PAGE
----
Have you ever wondered how to refinish furniture? Perhaps the whole process seems too daunting to give it a try?
Here at Sunny Side Design, we love getting our hands on many kinds of projects, but we especially love to refinish furniture!
In this post specifically we’ll show you how to refinish a wood table that I found for FREE many years ago! It’s been in dire need of some love and care for far too long, now it’s finally finished, and it couldn’t be more gorgeous!
Continue reading to see how we transformed this sad little table from the side of the road to this amazing dining room table that will now be a family heirloom!
Wood Table Before & The Story
While on a morning run about 10 years ago, my Mom and I came across this sad little table along the side of the road with a sign attached that read “free”.
At the time neither of us were in need of a table, but how do you pass up a free piece of furniture on the side of the road?
After finishing up our run, we drove back to the spot and loaded it up before anyone else could snatch it!
It sat in our basement for a number of years waiting for the day to be refinished and used as a game table.
Some time later I brought it up to use in our kitchen in efforts to brighten up our space. We used it as is for about 5 years before I couldn’t stand it anymore!
Condition Of The Wooden Table
When we brought the table home with us, it was attached to a base with claw foot legs, and had 1 leaf for extending the table.
The original paint job had been finished poorly. We believe chalk paint was used but it was not properly sealed. The longer we used this table the worse the finish became!
After every attempt at wiping the table down after each use, the surface began to have a constant sticky feel.
My kids would do homework here and traces of their math had been transferred onto the surface.
The top layer could even be scratched off, and I’d often catch them peeling paint off!
It’s embarrassing to say that we used this as our dining table in this condition for so long!
The only good thing this table had going for it was that it was made of solid wood. You can’t find a decent piece of furniture made from solid wood anymore! I knew this could be a lovely table some day.
At long last, as I was sitting at the table one evening talking with my Hubby, I found myself scratching off long strips of paint. I just couldn’t handle it anymore! I thought, if the paint can come off that easily then surely it will come off easier if I just applied some stripper!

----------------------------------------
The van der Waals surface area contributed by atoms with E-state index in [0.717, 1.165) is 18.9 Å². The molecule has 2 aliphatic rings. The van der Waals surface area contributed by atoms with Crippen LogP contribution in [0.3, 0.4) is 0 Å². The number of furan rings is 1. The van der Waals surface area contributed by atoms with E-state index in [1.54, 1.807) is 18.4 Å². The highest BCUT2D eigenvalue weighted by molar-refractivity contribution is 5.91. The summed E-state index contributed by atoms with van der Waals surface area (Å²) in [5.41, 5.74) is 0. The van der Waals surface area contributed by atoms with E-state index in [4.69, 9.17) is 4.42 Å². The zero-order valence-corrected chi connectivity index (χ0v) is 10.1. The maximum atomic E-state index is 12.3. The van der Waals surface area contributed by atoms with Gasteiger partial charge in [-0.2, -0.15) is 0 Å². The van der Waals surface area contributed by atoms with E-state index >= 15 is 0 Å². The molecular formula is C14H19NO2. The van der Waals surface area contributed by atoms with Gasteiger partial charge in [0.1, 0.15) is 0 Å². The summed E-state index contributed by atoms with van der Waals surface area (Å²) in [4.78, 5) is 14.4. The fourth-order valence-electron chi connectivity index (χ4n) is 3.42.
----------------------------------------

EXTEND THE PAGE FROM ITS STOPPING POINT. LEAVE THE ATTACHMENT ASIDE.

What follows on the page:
So on a whim, at 9:00 pm after kids had been put to bed, I began to strip this sad looking tabletop! And this marked the beginning of long process that led to refinishing this wooden dining table!
Steps To Refinish Furnitre
So what are the steps to refinish furniture?
1. Remove old finish. You may need to use a paint stripper to aid in the process.
2. Sand surface to remove any residual finish, and achieve a smooth touch.
3. Apply new finish whether it be paint, or a stain.
4. Seal the surface.
These steps can be used on a wide variety of projects when refinishing furniture. Below I will go into more depth with each step to better show you how to carry out each step.
For your convenience here is a list of supplies needed to complete this project.
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Refinish Furniture Step 1: Strip Paint
The first step to refinish this wooden dining table is to remove all of the old finish. I used a paint remover by Jasco because I’ve had good results with it in the past and I had some on hand from a previous project.
Follow directions carefully from the specific brand you’re using. Brush stripper on and allow to sit on the wood long enough before scraping the paint off with a plastic putty knife.
Safety Precautions: Be sure to wear chemical resistant gloves. If you don’t the stripper will dissolve your gloves. Wear goggles and long sleeves. Chemical stripper can cause burns on your skin.
(Use mineral spirits to clean brush after use.)
PRO TIP: Be sure to keep the surface wet with stripper during the whole wait time listed on the product. It’s much easier to remove paint while stripper is still wet vs. when it has dried.
The stripper and putty knife should remove most of the paint. You may find some spots where the paint is in the grain of the wood.
To remove paint from these areas apply the stripper as before and use a fine steel wool pad to buff out any remaining paint.
Optional Step: Bleach Wood
Once all of the original finish had been removed I was clearly able to see that the leaf was a different shade than the rest of the table.
If planning to paint the tabletop this will not matter, you’ll only need the finish to be removed and have a smooth surface.
I was loving the look of the raw wood and wanted to apply a top coat to keep the natural color showing. But I knew I couldn’t do this until I was able to get the leaf to match the other wood surfaces.
Using Household Bleach On Wood Table
I had heard about bleaching furniture before so I thought I’d give it a try. My first efforts worked somewhat, using household bleach.
It did lighten the wood, but after 2 coats and many hours of waiting time in-between drying times, I wasn’t getting the results I was after. Not to mention that our home smelled like an indoor swimming pool!
Using Wood Bleach On Table
With a little bit more research I learned about bleach specifically formulated for wood! Since this step is optional I won’t go into too much detail about it in this post. You can read all about the Do’s and Don’ts of bleaching wood in this article I found.
There were a lot of helpful tips and I knew if I were following advice from the one and only Bob Vila himself, I’d get amazing results!
We searched our local home improvement stores as well as a couple paint stores for this Zinsser Wood Bleach. I’m not sure if it’s a product not in stock all the time, or if the shelves were sparse with the unusual shopping habits of Covid-19.
I ended up ordering mine on Amazon and it was well worth the wait!
I followed the directions to the T and was amazed at the results!